Regarding the origin of "Yesterday", Paul admitted that the tune came to him in a dream while he was living with Jane Asher (his girlfriend at the time) in her family's house in London. "I was living in a little flat at the top of [the Ashers'] house and I had a piano by my bed. I woke up one morning with a tune in my head ... I went to the piano and found the chords to it ... It just came to me in a dream" (Anthology, page 175).
The exact date of Paul's move-in with the Ashers is unknown, but thanks to McCartney's friend and biographer Barry Miles, we do know the month: "In November he moved out of Green Street and took his few belongings to the Asher household" (Miles 1997, page 104). We do, however, know that the Beatles' schedule during November 1963 was grueling: 26 live performances in 30 days. The only days that month that the Beatles did not perform live were November 8, 11, 12, and 18, making those four dates likely candidates for the move.
Of course, just because Paul would have played a concert on a particular evening does not necessarily mean that he could not have moved in on that same morning. But since the Ashers lived in London, it is probably safe to assume that Paul did not move on a day of a performance not in London due simply to travel. (Admittedly, Miles does make a point of stating that Paul's belongings were meager, so it is possible that he could have moved in the morning, traveled in the afternoon, and performed in the evening of the same day, but that seems unlikely.) On the other hand, two of the Beatles' November 1963 shows were in London (November 4 and 9), so it is reasonably possible that Paul moved in on one of those two dates, in which travel time would have been significantly less, and thus he would have had more time to do other things (like move) prior to playing a show. The only non-London performances within 100 miles of London during this month was Slough on November 5 (which was only about 25 miles from the Ashers' home in London) and Northampton the following day (which was about 70 miles away). Thus, November 5 and 6 can also be added to the possible move dates.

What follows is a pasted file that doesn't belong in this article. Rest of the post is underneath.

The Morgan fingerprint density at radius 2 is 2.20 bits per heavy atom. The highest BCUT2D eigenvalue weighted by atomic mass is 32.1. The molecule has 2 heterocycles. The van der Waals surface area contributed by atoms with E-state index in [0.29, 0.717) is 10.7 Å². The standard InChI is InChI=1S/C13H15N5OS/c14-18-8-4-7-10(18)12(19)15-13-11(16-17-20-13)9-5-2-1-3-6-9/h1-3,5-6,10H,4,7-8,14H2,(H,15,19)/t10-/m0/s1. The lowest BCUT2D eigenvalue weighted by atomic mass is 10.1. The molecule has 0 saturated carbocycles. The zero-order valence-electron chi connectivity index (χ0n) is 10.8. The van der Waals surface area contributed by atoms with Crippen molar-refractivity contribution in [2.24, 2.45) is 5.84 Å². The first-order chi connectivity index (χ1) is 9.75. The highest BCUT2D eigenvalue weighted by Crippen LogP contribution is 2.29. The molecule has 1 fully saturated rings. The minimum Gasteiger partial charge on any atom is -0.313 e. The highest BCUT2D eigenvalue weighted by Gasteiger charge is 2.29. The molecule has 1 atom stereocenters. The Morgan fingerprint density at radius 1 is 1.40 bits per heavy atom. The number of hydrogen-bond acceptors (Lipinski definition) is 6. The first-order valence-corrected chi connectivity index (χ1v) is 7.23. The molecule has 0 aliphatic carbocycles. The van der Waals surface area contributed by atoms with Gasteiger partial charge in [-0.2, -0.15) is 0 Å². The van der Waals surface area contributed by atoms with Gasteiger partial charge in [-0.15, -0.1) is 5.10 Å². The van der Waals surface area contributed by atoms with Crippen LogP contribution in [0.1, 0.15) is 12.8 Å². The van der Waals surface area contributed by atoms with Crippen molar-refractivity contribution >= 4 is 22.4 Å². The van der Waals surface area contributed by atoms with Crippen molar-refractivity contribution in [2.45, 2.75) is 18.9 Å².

This brings the total potential move dates to 8: November 4, 5, 6, 8, 9, 11, 12, and 18.
- November 4 seems possible but unlikely because the Beatles played in Leeds (200 miles north of London) the previous day at 6 o'clock p.m. Given the late start time, it seems most likely that the band spent the night in Leeds and traveled back to London the following day (although, of course, it's possible they flew back after the Leeds show and Paul moved the morning of November 4).
- November 5 is almost certainly out because the Beatles were interviewed in the late morning and performed in Slough in the evening.
- November 6 is unlikely but possible because the Beatles performed in Northampton. I do not know where the band spent the previous night - in a hotel or at their apartment in London - but it seems the former would be more likely.
- November 8 would have been impossible since, although the band did not perform that day, they were in Ireland. There is no way Paul could have moved on the same day.
- November 9 seems like a very strong possibility since the Beatles performed in London that day.
- November 11 is extremely unlikely. Despite being one of the band's few off-days, they played the previous night in Birmingham (120 northwest of London), and had to cancel their booking the following day in Portsmouth (75 miles southwest of London, and 160 south of Birmingham) because Paul fell ill. It seems highly unlikely that Paul would have moved today between (1) he was getting sick, and what's more (2) the travel situation would only work by plane, and even if they were flying instead of driving, why wouldn't they fly Birmingham to Portsmouth directly?
- November 12 is almost certainly out because the Beatles were originally scheduled to perform that day in Portsmouth, but Paul fell ill and the show was cancelled.